Correct responses from 11/3/14
Is it true that I should always code a wound with a wound vac as complicated? What would you do?
Answer: While initial use and majority of current wound vac use is related to complicated wounds, that is not an absolute. A wound vac is a treatment approach used to help heal a wound. It is a costly approach, which is why wound vacs are used most often with wounds that are complex or resistant to healing. However, increasingly physicians are choosing to use wound vacs for routine wounds that aren’t complicated. For example, a surgeon caring for a very obese patient who required abdominal surgery may elect to leave the wound open to allow it to heal by secondary intention rather than close the wound with sutures and retention sutures. The physician orders a wound vac from the beginning to accelerate wound healing process and prevent complications such as wound dehiscence that result from the strain on the suture line from excess muscle and fat in the abdominal wall. In these situations, the wound is not infected or otherwise complicated and the usual aftercare code can be used.
An 86-year-old patient is admitted with a diagnosis of primary OA in his knees that the physician said is aggravated from his morbid obesity. His BMI is listed as 47. Other diagnoses that will require intervention include insulin-dependent diabetes with polyneuropathy, congestive heart failure due to hypertension and CAD. The focus of home health is to manage his arthritis pain.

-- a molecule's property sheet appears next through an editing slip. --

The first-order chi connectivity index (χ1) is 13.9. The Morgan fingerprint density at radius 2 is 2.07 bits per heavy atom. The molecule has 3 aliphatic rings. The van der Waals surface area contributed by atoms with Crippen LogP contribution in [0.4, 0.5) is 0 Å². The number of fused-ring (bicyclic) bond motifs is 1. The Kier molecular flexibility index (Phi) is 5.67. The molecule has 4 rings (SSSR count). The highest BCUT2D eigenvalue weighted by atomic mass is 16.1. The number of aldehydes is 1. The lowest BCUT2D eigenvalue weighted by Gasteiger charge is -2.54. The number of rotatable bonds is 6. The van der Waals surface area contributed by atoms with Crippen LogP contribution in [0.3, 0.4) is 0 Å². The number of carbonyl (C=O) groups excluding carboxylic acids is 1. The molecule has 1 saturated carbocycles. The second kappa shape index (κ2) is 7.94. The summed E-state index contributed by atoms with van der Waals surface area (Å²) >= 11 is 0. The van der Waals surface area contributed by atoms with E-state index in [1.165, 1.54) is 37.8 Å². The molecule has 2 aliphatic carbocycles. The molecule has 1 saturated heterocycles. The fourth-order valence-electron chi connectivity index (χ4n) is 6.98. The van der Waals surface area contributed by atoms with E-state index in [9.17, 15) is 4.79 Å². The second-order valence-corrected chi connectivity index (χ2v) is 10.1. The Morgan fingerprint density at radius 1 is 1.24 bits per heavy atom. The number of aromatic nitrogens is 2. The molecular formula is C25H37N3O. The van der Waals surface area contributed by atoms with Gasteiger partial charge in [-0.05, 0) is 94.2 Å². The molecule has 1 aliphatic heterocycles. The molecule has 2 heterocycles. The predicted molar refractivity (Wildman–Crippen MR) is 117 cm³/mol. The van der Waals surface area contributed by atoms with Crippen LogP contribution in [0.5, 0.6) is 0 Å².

M17.0, Bilateral primary OA of knee (ICD-10 doesn’t differentiate between localized and generalized. They are combination codes that include site, laterality, and whether it’s primary, secondary or post-traumatic. Pain is inherent so not additional code is required.
E11.42, Type 2 DM with polyneuropathy
I11.0, Hypertensive heart disease with heart failure
I50.9, Congestive Heart Failure
I25.10, Atherosclerotic heart disease of native coronary artery without angina pectoris
E66.01, Morbid obesity (severe) due to excess calories (instruction note to include BMI, if known.)
Z68.42, BMI 45.0-49.9
Z79.4, Long-term (current) use of Insulin.
NEW Scenario for 11/10/14
Question: How do I code a patient who had a failed skin graft?
Patient admitted with urinary tract infection. Patient has had a foley catheter for the last several weeks due to urinary retention. The culture revealed organism to be staphylococcus aureus that is resistant to penicillin.
Until next time,